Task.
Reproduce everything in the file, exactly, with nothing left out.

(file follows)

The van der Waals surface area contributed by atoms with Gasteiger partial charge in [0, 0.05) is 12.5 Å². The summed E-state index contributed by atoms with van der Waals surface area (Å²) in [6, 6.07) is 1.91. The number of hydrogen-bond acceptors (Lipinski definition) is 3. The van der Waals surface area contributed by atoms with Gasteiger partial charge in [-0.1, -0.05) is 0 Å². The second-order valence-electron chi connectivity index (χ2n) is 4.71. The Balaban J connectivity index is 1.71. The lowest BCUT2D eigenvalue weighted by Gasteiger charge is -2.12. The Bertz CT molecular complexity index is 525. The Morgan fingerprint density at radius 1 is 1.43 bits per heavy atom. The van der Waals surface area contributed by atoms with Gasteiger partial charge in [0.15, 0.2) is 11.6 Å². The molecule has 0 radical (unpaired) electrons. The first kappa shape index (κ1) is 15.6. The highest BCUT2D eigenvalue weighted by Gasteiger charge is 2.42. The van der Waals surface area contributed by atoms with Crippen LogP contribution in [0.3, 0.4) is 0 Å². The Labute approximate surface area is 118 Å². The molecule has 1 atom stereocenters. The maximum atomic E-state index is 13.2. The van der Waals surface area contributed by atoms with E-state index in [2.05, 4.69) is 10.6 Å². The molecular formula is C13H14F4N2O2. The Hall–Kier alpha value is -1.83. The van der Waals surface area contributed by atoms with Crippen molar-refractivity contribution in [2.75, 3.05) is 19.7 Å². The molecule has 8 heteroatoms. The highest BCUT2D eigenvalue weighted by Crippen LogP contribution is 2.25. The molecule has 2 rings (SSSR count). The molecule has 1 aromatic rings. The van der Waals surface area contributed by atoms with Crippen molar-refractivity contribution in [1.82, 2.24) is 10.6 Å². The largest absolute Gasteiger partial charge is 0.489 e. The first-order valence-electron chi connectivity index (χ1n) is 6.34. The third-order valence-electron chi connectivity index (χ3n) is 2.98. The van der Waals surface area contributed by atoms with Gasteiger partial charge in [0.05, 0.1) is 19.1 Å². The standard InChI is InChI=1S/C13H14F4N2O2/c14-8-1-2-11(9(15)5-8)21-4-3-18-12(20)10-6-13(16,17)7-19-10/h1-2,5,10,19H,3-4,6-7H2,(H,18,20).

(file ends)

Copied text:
The van der Waals surface area contributed by atoms with Gasteiger partial charge in [0, 0.05) is 12.5 Å². The summed E-state index contributed by atoms with van der Waals surface area (Å²) in [6, 6.07) is 1.91. The number of hydrogen-bond acceptors (Lipinski definition) is 3. The van der Waals surface area contributed by atoms with Gasteiger partial charge in [-0.1, -0.05) is 0 Å². The second-order valence-electron chi connectivity index (χ2n) is 4.71. The Balaban J connectivity index is 1.71. The lowest BCUT2D eigenvalue weighted by Gasteiger charge is -2.12. The Bertz CT molecular complexity index is 525. The Morgan fingerprint density at radius 1 is 1.43 bits per heavy atom. The van der Waals surface area contributed by atoms with Gasteiger partial charge in [0.15, 0.2) is 11.6 Å². The molecule has 0 radical (unpaired) electrons. The first kappa shape index (κ1) is 15.6. The highest BCUT2D eigenvalue weighted by Gasteiger charge is 2.42. The van der Waals surface area contributed by atoms with Crippen LogP contribution in [0.3, 0.4) is 0 Å². The Labute approximate surface area is 118 Å². The molecule has 1 atom stereocenters. The maximum atomic E-state index is 13.2. The van der Waals surface area contributed by atoms with E-state index in [2.05, 4.69) is 10.6 Å². The molecular formula is C13H14F4N2O2. The Hall–Kier alpha value is -1.83. The van der Waals surface area contributed by atoms with Crippen molar-refractivity contribution in [2.75, 3.05) is 19.7 Å². The molecule has 8 heteroatoms. The highest BCUT2D eigenvalue weighted by Crippen LogP contribution is 2.25. The molecule has 2 rings (SSSR count). The molecule has 1 aromatic rings. The van der Waals surface area contributed by atoms with Crippen molar-refractivity contribution in [1.82, 2.24) is 10.6 Å². The largest absolute Gasteiger partial charge is 0.489 e. The first-order valence-electron chi connectivity index (χ1n) is 6.34. The third-order valence-electron chi connectivity index (χ3n) is 2.98. The van der Waals surface area contributed by atoms with Gasteiger partial charge in [0.05, 0.1) is 19.1 Å². The standard InChI is InChI=1S/C13H14F4N2O2/c14-8-1-2-11(9(15)5-8)21-4-3-18-12(20)10-6-13(16,17)7-19-10/h1-2,5,10,19H,3-4,6-7H2,(H,18,20).